The United States, like most of the rest of the world, is aging. By 2050, the number of people in the global 50+ cohort is projected to be over 3.2 billion, while the US portion of that number may reach over 128 million. These demographic shifts will drive a massive transformation in how we as individuals learn, earn, live and connect over longer lifetimes. It will also require a collective shift in how we as a society think—specifically, about the economic and social value of Americans age 50 and over.
The Longevity Economy can be thought of as the sum of all economic activity fueled by people aged 50 and older, including both goods and services they purchase directly and the economic activity this spending generates.
We define three channels of economic impact generated by this group as direct, indirect and induced, and this includes all the spending on:
The spending of Americans 50+ causes a ripple effect in our economy, creating further economic activity. As people 50+ purchase goods and services, money ripples through the sellers’ supply chain creating additional economic activity. In our last report, we estimated the spending of the 50+ group amounts to $5.6 trillion, with this longevity economy supporting nearly 90 million jobs—over 60 percent of all jobs held by people in the US.
In addition to spending, wealth levels also reveal the economic value of the 50+ community. Americans 50 and older hold over 80 percent of household wealth in the US. Combined with higher-than-average access to credit, this group has a greater ability to spend on goods, services, and investments than younger cohorts. In addition to its current impact, this economic strength also has major implications in terms of wealth transfer over the next 20 years.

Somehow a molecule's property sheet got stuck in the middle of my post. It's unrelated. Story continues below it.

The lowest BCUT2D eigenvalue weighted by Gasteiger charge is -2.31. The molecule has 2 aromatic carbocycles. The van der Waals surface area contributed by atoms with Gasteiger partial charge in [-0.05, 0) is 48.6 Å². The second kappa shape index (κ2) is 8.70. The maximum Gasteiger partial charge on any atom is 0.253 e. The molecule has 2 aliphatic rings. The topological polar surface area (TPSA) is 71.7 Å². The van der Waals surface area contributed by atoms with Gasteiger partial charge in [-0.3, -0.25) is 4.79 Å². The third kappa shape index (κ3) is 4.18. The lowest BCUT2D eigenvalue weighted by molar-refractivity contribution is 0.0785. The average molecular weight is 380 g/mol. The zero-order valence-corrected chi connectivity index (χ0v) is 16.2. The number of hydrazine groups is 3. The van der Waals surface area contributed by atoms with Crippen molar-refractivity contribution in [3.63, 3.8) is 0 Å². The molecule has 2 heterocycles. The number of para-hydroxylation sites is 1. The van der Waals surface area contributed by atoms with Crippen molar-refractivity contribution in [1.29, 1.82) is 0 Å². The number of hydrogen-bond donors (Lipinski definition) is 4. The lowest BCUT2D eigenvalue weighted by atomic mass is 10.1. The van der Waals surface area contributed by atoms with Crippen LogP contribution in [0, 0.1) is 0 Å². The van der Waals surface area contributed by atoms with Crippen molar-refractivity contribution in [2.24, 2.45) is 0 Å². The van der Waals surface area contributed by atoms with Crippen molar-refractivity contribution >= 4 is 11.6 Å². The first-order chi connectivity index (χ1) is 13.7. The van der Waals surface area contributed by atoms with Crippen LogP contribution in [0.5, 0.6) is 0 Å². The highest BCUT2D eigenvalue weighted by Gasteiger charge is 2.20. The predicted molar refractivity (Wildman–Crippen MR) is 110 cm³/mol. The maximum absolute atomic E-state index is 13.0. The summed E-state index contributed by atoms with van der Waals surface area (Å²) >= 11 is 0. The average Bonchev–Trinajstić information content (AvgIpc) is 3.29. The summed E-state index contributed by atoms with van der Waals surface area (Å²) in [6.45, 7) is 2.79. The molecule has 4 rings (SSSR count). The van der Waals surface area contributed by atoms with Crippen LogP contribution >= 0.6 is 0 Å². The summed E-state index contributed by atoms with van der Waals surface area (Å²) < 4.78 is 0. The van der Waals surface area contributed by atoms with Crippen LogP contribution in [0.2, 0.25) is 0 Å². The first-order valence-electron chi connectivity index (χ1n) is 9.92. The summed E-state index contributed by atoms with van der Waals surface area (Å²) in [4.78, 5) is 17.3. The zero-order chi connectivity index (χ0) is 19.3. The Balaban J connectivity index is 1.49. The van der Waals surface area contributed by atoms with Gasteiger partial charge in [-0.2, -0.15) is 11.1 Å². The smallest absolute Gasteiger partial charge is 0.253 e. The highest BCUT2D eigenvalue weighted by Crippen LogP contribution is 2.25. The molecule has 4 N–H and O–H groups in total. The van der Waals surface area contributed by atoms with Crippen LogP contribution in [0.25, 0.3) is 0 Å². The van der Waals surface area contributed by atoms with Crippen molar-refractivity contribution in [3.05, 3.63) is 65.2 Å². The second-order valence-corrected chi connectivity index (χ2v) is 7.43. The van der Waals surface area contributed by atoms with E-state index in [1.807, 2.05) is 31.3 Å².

Americans 50 and older are also staying in the labor market longer. Their productivity and creativity stands in direct opposition to many of the long-held misconceptions and stereotypes about older workers.
Our data suggests that older-worker productivity does not diminish with age, and in many cases, may even rise with age. An often cited reason is how older workers tend to be employed in more knowledge-intensive industries, where a lifetime of experience and training has resulted in a more educated and engaged (and valuable) employee. A strong foundation of knowledge and experience may also help contribute to workers aged 55-64 having the highest rate of entrepreneurial activity, with 1 in 3 new businesses in the US launched by someone 50+.
Older workers’ value, increasingly backed by such data, has broad implications for states and nations. A 2015 study by the Department of Work and Pensions in the United Kingdom found that keeping older workers active and engaged in the workforce results in a GDP boost of more than 3 percent annually. The report challenges the “lump of labor fallacy,” finding that higher employment rates of older workers actually benefits younger workers.
GDP numbers further illuminate the vital and leading economic role of older Americans. In its last report on the Longevity Economy, AARP and Oxford Economics partnered to better understand the size, scope and impact of the 50+ demographic at the national and state levels. The overarching conclusions from the national level data hold true across the states, and a few notable state level data points reinforce much of the national data.
In all but two states in the country, the portion of state GDP driven by its 50+ population is larger than the relative share of the total population. In other words, the 50+ population is driving economic activity in excess of the state average, and in some cases, by wide margins. New York is a good example of this. Residents aged 50+ are 35 percent of the state population yet they drive nearly 50 percent of state GDP for an annual total of $1.8 trillion, and generate 41 percent of state and local taxes.
In a similar way to how Disrupt Aging challenges long held stereotypes about what it means to live and age in America, research on the longevity economy takes aim at the misperception that older people are an economic and fiscal drain on the systems and communities in which they live.
In fact, their economic strength and contribution is quite the opposite. As we embark on the next edition of the Longevity Economy report due out in 2019, we expect most of these trends to have continued, and in many cases, increased.
This is good news for local and national economies—but only if we shift our thinking away from the negative-sum model that sees older people as a burden, and toward ways to further engage this human economic engine, optimizing its true economic power.